Starting with the likes of Ansis Cīrulis and Jūlijs Madernieks, artists who were trained and made a name for themselves in the spirit of Art Nouveau, Just on Time promises to move on to explore how Latvian creatives adapted and adopted to changing technological, political, social and economic realities, and thereby to provide an in-depth look at a rarely explored national design history, and therefore promising to make an interesting contribution to wider understandings on design and the development of design.
JUST ON TIME. Design Stories About Latvia opens at the Museum of Decorative Arts and Design, Skārņu ielā 10, Rīga 1050 on Thursday November 22nd and runs until Sunday January 27th
A graduate of the Kongelige Danske Kunstakademi Copenhagen the Danish designer Nanna Ditzel is arguably one of the most interesting post-War Danish designers, and not only because she was one of the few female designers to establish herself in an otherwise male dominated universe.
Born in Copenhagen in 1923 Nanna Hauberg met her future husband Jørgen Ditzel at the Kunstakademi in the early 1940s, and where the two established a professional as we all as personal relationship. One that continued until Jørgen’s untimely death in 1961, after which Nanna Ditzel continued the studio on her own, developing designs until shortly before her own death in 2005. Whereas many of the Ditzels’ early designs can be considered in the organic modernist carpentry tradition of the 1950s, from an early stage Nanna Ditzel began moving away from such understandings, including developing an interest in wicker, a material which both brought a new accent to her rounded organic design, but also allowed for experimentation with new form languages. For all as the economic constraints of the 1950s gave way to the much more exuberant 1960s Nanna Dietzel found ever new ways to move her design forward, while always maintaining an unfussy clarity and opennesses in her compositions; it arguably speak volumes for Nana Ditzels commitment to, and clear understanding of, her design that one of her most famous works, the Trinidad chair, is from 1993, some 50 years into her career, and a work which re-imagines the traditional Windsor chair so indicative of 1950s Danish furniture design in a completely new context and new relation to its component material.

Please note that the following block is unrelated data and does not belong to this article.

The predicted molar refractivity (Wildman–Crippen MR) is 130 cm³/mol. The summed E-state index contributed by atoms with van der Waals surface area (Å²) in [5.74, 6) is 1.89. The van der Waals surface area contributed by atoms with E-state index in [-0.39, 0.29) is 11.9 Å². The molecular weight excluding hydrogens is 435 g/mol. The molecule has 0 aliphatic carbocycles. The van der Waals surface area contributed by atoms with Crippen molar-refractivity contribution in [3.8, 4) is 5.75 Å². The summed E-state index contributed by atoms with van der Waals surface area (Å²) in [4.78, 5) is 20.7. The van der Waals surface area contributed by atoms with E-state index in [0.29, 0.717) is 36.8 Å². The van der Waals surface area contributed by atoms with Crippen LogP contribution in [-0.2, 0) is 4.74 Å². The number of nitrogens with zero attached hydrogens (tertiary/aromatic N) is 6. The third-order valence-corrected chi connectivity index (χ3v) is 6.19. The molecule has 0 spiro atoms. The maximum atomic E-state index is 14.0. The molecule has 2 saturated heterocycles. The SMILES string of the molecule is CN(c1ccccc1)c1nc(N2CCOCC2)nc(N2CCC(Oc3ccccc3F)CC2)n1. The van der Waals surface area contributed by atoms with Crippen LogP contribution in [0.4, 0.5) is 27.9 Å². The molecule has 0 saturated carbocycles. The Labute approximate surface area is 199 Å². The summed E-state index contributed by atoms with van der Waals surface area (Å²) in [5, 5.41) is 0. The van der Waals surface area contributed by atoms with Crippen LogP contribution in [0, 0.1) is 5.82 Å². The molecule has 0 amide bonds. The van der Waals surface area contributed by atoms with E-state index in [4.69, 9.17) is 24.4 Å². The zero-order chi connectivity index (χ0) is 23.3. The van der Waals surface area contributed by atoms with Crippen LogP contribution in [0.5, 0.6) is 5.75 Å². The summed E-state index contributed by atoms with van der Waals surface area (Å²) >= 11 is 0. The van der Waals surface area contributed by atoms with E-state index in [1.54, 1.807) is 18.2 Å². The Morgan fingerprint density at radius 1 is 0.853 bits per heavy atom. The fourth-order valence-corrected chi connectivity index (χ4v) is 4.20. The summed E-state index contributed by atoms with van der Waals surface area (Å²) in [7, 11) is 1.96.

Staged in context of the Trapholt’s Danish Modern showcase series the exhibition promises a presentation primarily focussed on Ditzel’s furniture design work, and a presentation which we suspect will fall short of being a fulsome retrospective, but should provide for an informative introduction to an important Danish designer. And thereby for more a rounded understanding of post-War Danish design.
Danish Modern – Nanna Ditzel opens at Trapholt Museum of Modern Art & Design, Æblehaven 23, 6000 Kolding on Friday November 23rd and runs until Sunday May 19th